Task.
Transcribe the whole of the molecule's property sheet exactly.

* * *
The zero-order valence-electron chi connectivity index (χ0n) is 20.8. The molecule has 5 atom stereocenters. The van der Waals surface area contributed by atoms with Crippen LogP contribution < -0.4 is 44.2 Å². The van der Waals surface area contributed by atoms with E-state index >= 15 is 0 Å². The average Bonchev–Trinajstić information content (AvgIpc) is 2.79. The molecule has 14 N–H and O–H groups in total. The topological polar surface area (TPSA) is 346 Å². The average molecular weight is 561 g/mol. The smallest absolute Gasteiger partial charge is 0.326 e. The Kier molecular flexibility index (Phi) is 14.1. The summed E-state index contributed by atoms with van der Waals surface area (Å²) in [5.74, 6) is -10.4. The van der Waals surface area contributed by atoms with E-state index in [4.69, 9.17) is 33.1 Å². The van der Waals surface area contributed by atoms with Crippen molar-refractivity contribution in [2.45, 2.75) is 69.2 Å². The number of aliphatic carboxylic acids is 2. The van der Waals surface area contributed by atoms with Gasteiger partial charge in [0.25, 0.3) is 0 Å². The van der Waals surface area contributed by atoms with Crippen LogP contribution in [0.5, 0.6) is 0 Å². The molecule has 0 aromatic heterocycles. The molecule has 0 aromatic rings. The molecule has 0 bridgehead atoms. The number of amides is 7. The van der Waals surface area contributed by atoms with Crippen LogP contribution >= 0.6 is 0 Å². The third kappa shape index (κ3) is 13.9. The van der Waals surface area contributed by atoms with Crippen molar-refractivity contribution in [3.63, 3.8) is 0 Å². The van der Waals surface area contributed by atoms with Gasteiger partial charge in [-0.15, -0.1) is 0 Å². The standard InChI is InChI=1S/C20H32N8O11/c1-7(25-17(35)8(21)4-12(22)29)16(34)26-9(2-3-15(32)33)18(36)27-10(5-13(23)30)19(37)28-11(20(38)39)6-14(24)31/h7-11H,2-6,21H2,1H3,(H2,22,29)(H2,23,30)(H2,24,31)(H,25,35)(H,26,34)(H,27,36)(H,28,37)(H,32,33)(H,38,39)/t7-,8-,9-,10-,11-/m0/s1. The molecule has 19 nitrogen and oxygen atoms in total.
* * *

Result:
The zero-order valence-electron chi connectivity index (χ0n) is 20.8. The molecule has 5 atom stereocenters. The van der Waals surface area contributed by atoms with Crippen LogP contribution < -0.4 is 44.2 Å². The van der Waals surface area contributed by atoms with E-state index >= 15 is 0 Å². The average Bonchev–Trinajstić information content (AvgIpc) is 2.79. The molecule has 14 N–H and O–H groups in total. The topological polar surface area (TPSA) is 346 Å². The average molecular weight is 561 g/mol. The smallest absolute Gasteiger partial charge is 0.326 e. The Kier molecular flexibility index (Phi) is 14.1. The summed E-state index contributed by atoms with van der Waals surface area (Å²) in [5.74, 6) is -10.4. The van der Waals surface area contributed by atoms with E-state index in [4.69, 9.17) is 33.1 Å². The van der Waals surface area contributed by atoms with Crippen molar-refractivity contribution in [2.45, 2.75) is 69.2 Å². The number of aliphatic carboxylic acids is 2. The van der Waals surface area contributed by atoms with Gasteiger partial charge in [0.25, 0.3) is 0 Å². The van der Waals surface area contributed by atoms with Crippen LogP contribution in [0.5, 0.6) is 0 Å². The molecule has 0 aromatic heterocycles. The molecule has 0 aromatic rings. The molecule has 0 bridgehead atoms. The number of amides is 7. The van der Waals surface area contributed by atoms with Crippen LogP contribution >= 0.6 is 0 Å². The third kappa shape index (κ3) is 13.9. The van der Waals surface area contributed by atoms with Crippen molar-refractivity contribution in [3.63, 3.8) is 0 Å². The van der Waals surface area contributed by atoms with Gasteiger partial charge in [-0.15, -0.1) is 0 Å². The standard InChI is InChI=1S/C20H32N8O11/c1-7(25-17(35)8(21)4-12(22)29)16(34)26-9(2-3-15(32)33)18(36)27-10(5-13(23)30)19(37)28-11(20(38)39)6-14(24)31/h7-11H,2-6,21H2,1H3,(H2,22,29)(H2,23,30)(H2,24,31)(H,25,35)(H,26,34)(H,27,36)(H,28,37)(H,32,33)(H,38,39)/t7-,8-,9-,10-,11-/m0/s1. The molecule has 19 nitrogen and oxygen atoms in total.